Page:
Hungary’s wall to stop migrants is the latest in a long series

Hungary wants to build a border fence to stop the flow of illegal migrants. Unfortunately, it is not the first country that tries to solve the problem this way.

The Hungarian government decided to build a 4-metre-high fence along its border with Serbia, in order to stop the unauthorised entry of migrants coming from the Balkans. The Minister of Foreign Affairs Peter Szijjarto announced the plan to the international community, talking about a possible border fence up to 175 km long.


The measure resulted necessary, according to the Hungarian government, due to the escalation of the number of people who crossed the Hungarian border illegally: from 43,000 people in 2014 to 57,000 in the first months of 2015.


In this occasion, the Italian magazine Internazionale realised an interactive map that shows all the existing barriers that have been built all over the world throughout history. These walls divide people and they have never solved problems or led conflicts to an end.



Saudi Arabia–Yemen, 2013

1,800 km to impede alleged terroristic infiltrations


Ceuta and Melilla–Morocco, 1990

8.2 km and 12 km to stop illegal immigration from Morocco to the Spanish enclaves Ceuta and Melilla


Cyprus, Greek area–Turkish area, green line, 1974

300 km. The wall represents the United Nations’ cease-fire after the conflict that divided the island


Iran–Pakistan, 2007

700 km to protect the border from drug traffickers and Sunni armed groups’ infiltrations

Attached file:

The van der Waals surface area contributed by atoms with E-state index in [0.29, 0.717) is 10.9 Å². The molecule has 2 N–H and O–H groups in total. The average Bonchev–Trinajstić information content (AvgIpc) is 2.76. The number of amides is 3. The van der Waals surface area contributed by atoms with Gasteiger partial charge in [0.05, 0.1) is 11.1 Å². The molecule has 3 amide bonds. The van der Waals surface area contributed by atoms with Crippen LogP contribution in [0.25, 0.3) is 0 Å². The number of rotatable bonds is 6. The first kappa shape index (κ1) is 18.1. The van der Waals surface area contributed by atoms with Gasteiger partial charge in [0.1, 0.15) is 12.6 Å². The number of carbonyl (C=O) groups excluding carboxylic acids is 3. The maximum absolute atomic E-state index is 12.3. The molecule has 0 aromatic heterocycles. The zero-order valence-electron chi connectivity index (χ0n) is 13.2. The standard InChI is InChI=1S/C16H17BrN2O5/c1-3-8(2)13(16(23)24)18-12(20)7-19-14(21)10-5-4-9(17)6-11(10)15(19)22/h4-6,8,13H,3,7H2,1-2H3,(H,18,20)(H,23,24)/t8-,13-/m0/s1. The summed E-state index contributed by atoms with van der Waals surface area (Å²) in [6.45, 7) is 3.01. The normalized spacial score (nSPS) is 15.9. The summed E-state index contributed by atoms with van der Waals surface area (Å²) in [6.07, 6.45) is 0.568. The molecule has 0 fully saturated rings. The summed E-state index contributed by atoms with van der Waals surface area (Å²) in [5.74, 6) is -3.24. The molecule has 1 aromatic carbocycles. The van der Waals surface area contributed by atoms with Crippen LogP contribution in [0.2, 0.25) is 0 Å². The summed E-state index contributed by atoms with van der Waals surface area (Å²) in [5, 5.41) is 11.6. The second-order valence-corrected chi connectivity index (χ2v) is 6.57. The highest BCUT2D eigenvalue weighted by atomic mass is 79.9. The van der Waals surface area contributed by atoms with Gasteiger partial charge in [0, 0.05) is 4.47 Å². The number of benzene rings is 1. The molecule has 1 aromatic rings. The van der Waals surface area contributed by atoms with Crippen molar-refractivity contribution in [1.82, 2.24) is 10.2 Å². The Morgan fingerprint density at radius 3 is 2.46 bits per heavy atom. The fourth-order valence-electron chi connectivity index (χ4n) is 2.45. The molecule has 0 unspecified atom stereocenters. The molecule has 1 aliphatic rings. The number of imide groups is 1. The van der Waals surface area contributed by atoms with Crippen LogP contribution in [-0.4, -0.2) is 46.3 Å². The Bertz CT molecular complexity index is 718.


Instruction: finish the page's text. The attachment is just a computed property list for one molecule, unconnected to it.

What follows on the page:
Israel–Egypt, 2010

230 km to fight terrorism and illegal immigration


Zimbabwe–Botswana, 2003

482 km. Officially, to contain infections among livestock and avoid herds’ trespassing, but the real explanation seems to be impeding the arrival of illegal migrants


North Korea–South Korea, 1953

4 km, it is the separation of Korea after the war in 1953




Morocco–western Sahara, Berm, 1989

2,720 km to protect Moroccan territories from the nationalist movement Polisario Front


Ireland, Catholic Belfast–Protestant Belfast, peace lines, 1969

13 km to separate North Ireland’s Catholics and Protestants


United States–Mexico, Tijuana border wall, 1994

1,000 km to stop the flow of illegal Mexican migrants into the United States and to stop drug trafficking


Israel–Palestine, 2002

730 km to stop the entry of Palestinians into Israel, and to prevent terroristic attacks


India–Pakistan, line of control

550 km to divide Kashmir into 2 areas, the first under Indian control and the second under Pakistani control


India–Bangladesh, 1989

4,053 km to block migrants coming from Bangladesh, to stop illegal trafficking and terroristic infiltrations


Pakistan–Afghanistan, Durand Line

2,460 km to end the territorial controversies started during the colonial era between the 2 countries


Kuwait–Iraq, 1991

190 km to control a possible new invasion of Kuwait by Iraq, after the Gulf War

Translated by

Licenza Creative Commons
Quest'opera è distribuita con Licenza Creative Commons Attribuzione - Non commerciale - Non opere derivate 4.0 Internazionale.

Related articles
What is the Global Compact for Migration

The Global Compact for Safe, Orderly and Regular Migration was signed by 164 nations in Marrakech. This is what the non-binding agreement that encourages international cooperation stipulates.